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It’s common knowledge that hairstylists should get a 15 to 20 percent tip, but what's the protocol if you hate the haircut? And, how much should you tip for a quick bang trim? For all those odd, confusing situations, TODAY Style asked salon experts for their solutions to bring clarity and peace of mind. See their top tips below!
What should I do if I'm unhappy with my cut or color?
Most clients totally panic after the shock of not getting what they imagined, says Lorean Cairns, co-founder and creative director of Fox & Jane salons in New York, California and Colorado. People tend to go home and call the receptionist afterward, demanding a refund or angrily complaining that their hair is “unfixable” or “ruined."
Sometimes the customer might not like the styling, Cairns explained, but would like the cut or color when styled with a different technique.“Stay calm. (When it comes to) hair, everything is fixable. Cuts and colors can be tweaked,” she said. Most often, the adjustment is simpler than it seems — like adding texture to a haircut or a gloss or toner to color. These fixes take about 30 minutes and are quite common. If you have a good relationship with your salon, but aren't 100 percent happy with the outcome, just calmly state your dissatisfaction and ask to revisit your stylist. “The original stylist is the best person to correct their own work until they get it just right,” Cairns said.
When you’re getting a correction, do you pay and tip again?
This depends on the situation. If you’ve decided that the look you’re going for doesn’t suit you after all, expect to pay again. “You’d be surprised how many times clients dream of going blond or red until they see it against their skin tone. Or, if you decide you should have gotten three inches off instead of a trim, these are not redo situations, but new appointments,” said Cairns.
However, if something went wrong and the results don’t match the consultation (like if your highlights look orange, not blond), then most salons will give you two weeks to come back for an adjustment at no additional charge, Cairns explained. Tipping in this situation would be entirely up to you, but is never expected on a redo or a fix.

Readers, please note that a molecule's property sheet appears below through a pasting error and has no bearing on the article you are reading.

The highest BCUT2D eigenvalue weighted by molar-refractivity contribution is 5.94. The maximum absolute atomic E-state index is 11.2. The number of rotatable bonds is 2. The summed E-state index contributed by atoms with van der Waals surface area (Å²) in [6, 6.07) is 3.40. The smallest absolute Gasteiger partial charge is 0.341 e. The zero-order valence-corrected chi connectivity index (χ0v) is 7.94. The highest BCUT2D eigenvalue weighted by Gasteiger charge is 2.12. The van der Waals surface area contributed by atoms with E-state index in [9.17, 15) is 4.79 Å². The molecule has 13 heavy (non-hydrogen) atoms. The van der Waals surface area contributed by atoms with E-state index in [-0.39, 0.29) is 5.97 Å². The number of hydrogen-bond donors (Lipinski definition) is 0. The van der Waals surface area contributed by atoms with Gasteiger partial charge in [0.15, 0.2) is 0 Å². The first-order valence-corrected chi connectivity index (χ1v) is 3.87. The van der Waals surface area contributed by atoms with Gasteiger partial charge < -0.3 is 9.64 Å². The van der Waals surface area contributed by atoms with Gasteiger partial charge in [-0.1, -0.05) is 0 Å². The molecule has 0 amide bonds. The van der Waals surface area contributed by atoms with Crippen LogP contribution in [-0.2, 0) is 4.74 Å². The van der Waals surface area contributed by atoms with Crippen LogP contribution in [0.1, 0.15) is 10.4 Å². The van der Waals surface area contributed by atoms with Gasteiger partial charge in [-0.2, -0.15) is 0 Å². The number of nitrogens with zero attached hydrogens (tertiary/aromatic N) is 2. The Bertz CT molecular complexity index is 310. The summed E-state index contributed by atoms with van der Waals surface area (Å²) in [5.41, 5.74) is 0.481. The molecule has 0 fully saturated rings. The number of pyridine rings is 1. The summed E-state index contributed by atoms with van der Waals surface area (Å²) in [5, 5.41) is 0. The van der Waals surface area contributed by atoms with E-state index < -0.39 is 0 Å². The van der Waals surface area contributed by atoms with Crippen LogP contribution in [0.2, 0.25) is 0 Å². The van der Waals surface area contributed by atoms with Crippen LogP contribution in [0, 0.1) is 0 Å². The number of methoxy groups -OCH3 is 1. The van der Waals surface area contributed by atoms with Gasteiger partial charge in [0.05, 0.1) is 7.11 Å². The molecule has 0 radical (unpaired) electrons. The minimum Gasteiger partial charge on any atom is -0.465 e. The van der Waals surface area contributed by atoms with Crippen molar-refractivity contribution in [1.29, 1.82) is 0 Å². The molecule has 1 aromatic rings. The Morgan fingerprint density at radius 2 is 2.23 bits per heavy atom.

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If a hairstylist operates out of their home, do you tip them?
“I recommend a 10 percent tip in this situation,” said Cairns. Even though you’re not getting a salon experience and there isn’t any of the related overhead, the stylist is still providing a service and should be tipped at a more modest rate as a courtesy.
If there’s a coat check, do you tip the attendant? How about robe attendants?
Treat this like a coat check at a bar or restaurant, said Adam Broderick of Connecticut’s Adam Broderick Salon & Spa. You can tip anywhere from $1 to $3. If a tip is encouraged, there will be signage or a tip box present, and you can tip as you would any other coat check.
How long is reasonable to wait for a late stylist? What if you’re running behind yourself?
General leeway is 20 minutes for both parties. Cairns said that a stylist who is running more than 30 minutes late is a real problem — and indicative of an unforeseen issue with the client before you, like a color-corrective service. “Your technician is just as stressed as you are in these situations and wants to stay on time. Try to give them the benefit of the doubt and most times, they will make up for it,” she said. If your stylist is perpetually late, however, you may want to find a new salon.
If you're running more than 20 minutes late for your appointment, expect that most salons will have to modify or reschedule. Either way, you should always call to let them know that you’re behind schedule. Often times, just giving them a heads up allows them to work on clients in a way that will still allow for the appointment to remain. The key is letting them know in advance, according to Cairns.
Is it rude to talk on your phone or work on your laptop while getting your hair done?
This is not the time to endlessly gab with your BFF about what you plan to do this weekend. However, both Cairns and Broderick agree that it's totally fine to quietly make an occasional call or tap on a smartphone or laptop. “Working on a laptop or smartphone helps clients and we don’t consider it obtrusive,” Broderick said.
Is it OK to show up with dirty hair since you’re getting it washed anyway?
Suds skippers and dry shampoo junkies, rejoice: Showing up with dirty hair is A-OK and even somewhat expected by most pros. “We’re here to cleanse the hair and prepare it for service,” Broderick said. However, if you haven’t washed in over a week or are starting to have odor, it’s too dirty. Just give it a quick rinse with water and skip blowing it dry before coming in, Cairns explained.
If given a complimentary drink, when is the best time to actually drink it?
“I know, it’s like torture — we offer you a drink and then set it out of arms reach and ask you to sit still,” Cairns said with a laugh. Just ask your technician if you can grab your water, coffee or cocktail so that you don’t surprise them with a sudden movement. It’s often easier to sip during color-processing time or the blowout instead of when your hair is being cut, said Broderick.
What do salon pros wish every client would know?
“Be realistic — hair has limits!” Cairns said. Many clients expect to achieve any result in a couple of hours at the salon, but that’s one big fallacy.
Celebrities who make drastic hair changes are often in the salon for multiple sessions, Cairns explained. Something dramatic, like going from brunette to blonde, isn't an instant result so don’t expect that one session of balayage will change everything. “If your colorist tells you it’ll be a journey, trust that they’re trying to protect you and keep your hair healthy,” Cairns said.
This story was originally published in 2016.